Some are calling it the main rocket launching of this millennium and perhaps they’re not erroneous. The tumultuous journey of SpaceX began as a remote dream for cost effective methods of travelling to space in 2002. Fast forward to over 15 years, the fledgeling startup is currently in the forefront of space exploration and giving neck-to-neck competition to the behemoths in the space sector like Boeing and Lockheed Martin.
Back in 2001 visionary and CEO of SpaceX, Elon Musk had conceptualised the idea of a ‘Mars Oasis’, wherein the plan was to land a tiny experimental greenhouse, which contained seeds with aloe vera, in order to grow plants around the Martian land. As good as it seemed on paper, it wasn’t likely to be simple to undertake this project.
17 decades after, the day has finally came when a revolutionary rocket is going to be put to the test and possibly bring Musk’s ambition of inter-planetary travel nearer to reality.
The Falcon Heavy was originally intended for a launch way back in 2011, but thanks to several logistical and technical problems, the launch plans were postponed countless times. Until now, the Falcon Heavy has finished a successful static fire test at the Kennedy Space Center in Cape Canaveral in January. The successful static test firing on the Falcon Heavy watched all of its motors fired up for 12 minutes.
Tesla Roadster 2008. Instagram/Elon Musk
Clearly, the Falcon Heavy is not any rocket. The rocket uses a total of 27 Merlin engines to generate a thrust of over 5 million lbs. Simply to put some perspective on this, this is sufficient force to put around 64,000 pound or a Boeing 737 jetliner loaded with passengers, crew, luggage and fuel, into the planet’s orbit.
In addition, the rocket is in fact capable of carrying up to 7,700 lbs (3,500 kg) into the distant planet of Pluto at the border of the solar system. The last rocket to exceed this amount of payload was that the Saturn V rocket that put people on the moon back in 1973.
Presently, the second most powerful rocket occurs to be United Launch Alliance’s Delta IV Heavy and it could only set up to half of their payload to the planet’s orbit in comparison with the Falcon Heavy.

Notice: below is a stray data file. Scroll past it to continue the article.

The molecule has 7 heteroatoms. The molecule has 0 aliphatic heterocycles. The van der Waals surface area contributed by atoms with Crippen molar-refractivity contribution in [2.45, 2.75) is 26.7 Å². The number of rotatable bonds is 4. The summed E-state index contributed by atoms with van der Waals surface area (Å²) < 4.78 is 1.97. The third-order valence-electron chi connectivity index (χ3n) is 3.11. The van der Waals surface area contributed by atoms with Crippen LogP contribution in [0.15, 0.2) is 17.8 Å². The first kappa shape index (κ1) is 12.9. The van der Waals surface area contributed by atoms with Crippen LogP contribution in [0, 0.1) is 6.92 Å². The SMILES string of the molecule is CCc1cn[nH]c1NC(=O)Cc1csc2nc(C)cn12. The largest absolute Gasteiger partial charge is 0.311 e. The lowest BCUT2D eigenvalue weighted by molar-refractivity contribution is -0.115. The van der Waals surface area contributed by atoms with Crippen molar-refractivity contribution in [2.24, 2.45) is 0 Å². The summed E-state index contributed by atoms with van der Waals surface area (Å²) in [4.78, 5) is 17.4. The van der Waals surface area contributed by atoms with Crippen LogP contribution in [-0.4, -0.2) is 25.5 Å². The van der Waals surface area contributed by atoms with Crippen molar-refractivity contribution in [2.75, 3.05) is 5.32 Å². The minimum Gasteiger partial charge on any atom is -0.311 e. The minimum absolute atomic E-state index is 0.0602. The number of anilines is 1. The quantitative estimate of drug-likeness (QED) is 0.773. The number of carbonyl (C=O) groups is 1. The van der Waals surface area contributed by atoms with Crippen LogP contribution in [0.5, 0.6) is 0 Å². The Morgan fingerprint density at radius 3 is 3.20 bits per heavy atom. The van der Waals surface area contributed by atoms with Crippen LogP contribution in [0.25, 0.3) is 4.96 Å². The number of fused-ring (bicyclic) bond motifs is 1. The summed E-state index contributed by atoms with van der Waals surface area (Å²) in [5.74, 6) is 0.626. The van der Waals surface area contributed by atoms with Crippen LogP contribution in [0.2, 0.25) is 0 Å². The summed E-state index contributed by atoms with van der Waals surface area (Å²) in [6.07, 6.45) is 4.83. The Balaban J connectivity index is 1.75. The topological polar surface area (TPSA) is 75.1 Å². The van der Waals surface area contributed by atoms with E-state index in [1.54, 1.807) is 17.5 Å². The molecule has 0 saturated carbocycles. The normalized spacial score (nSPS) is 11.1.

Falcon Heavy. Elon Musk/Twitter
This really isn’t the only reason why Falcon Heavy can be considered a game changer. In comparison, the Delta IV Heavy costs around $350 million per launch, according to a report by The Verge.
Along with this, the Falcon Heavy is designed for reusability hence making production prices effectively zero. The massive amount of money necessary for launches is one of the biggest barriers for space explorations to distant planets, but using all the Falcon Heavy, SpaceX could disrupt the section of distance travel.
So what’s the Falcon Heavy likely to perform?
Quite simply put the entire purpose of the launch is to set a 2008 Cherry Red Tesla Roadster to Martian orbit for a billion years, while the tune Starman by David Bowie has been played on a loop. Talk about theatrical props.
In fact, The Verge reports that the vehicle, which is also carrying a dummy called as the ‘Starman’, would really be placed in the Hohmann transfer orbit round the Sun which will place the car as far out of the Sun as is the space of Mars’ orbit. This way the car will avoid the likelihood of crashing into Mars and contaminating the surface with microbes from Earth.
The general plan surrounding the launch is that SpaceX will attempt to land at least 2 booster rockets back into Cape Canaveral on its concrete landing zone. The third booster is going to be instructed to property in the center of the Atlantic Ocean on SpaceX’s autonomous drone boat. If effective, though the chances are 50-50, these rockets can then be assembled again for future launching missions.
Now Elon Musk has jokingly claimed that there is a high probability that the rockets could blow up mid-way or at the very start of the launch. However, if this does happen it would seriously jeopardise the reputation of SpaceX since the pioneer in future missions. Additionally, when the rocket blows up on the launching site, it might produce the place unusable for scheduling future launches of their Falcon Heavy.
SpaceX will soon be live streaming the entire launch from their website and YouTube.
However, there are a few factors at play such as the wind speed and weather conditions which could delay the launch. Also, this being the first launching of the Falcon Heavy, it wouldn’t be surprising to find some technical difficulties pushing the launch forward by a maybe a few days or so.
Even then, we should think about ourselves as extremely lucky that this exciting effort has finally gotten the green light.
We will be attracting all the details about the Falcon Heavy Launch our website, so stay tuned.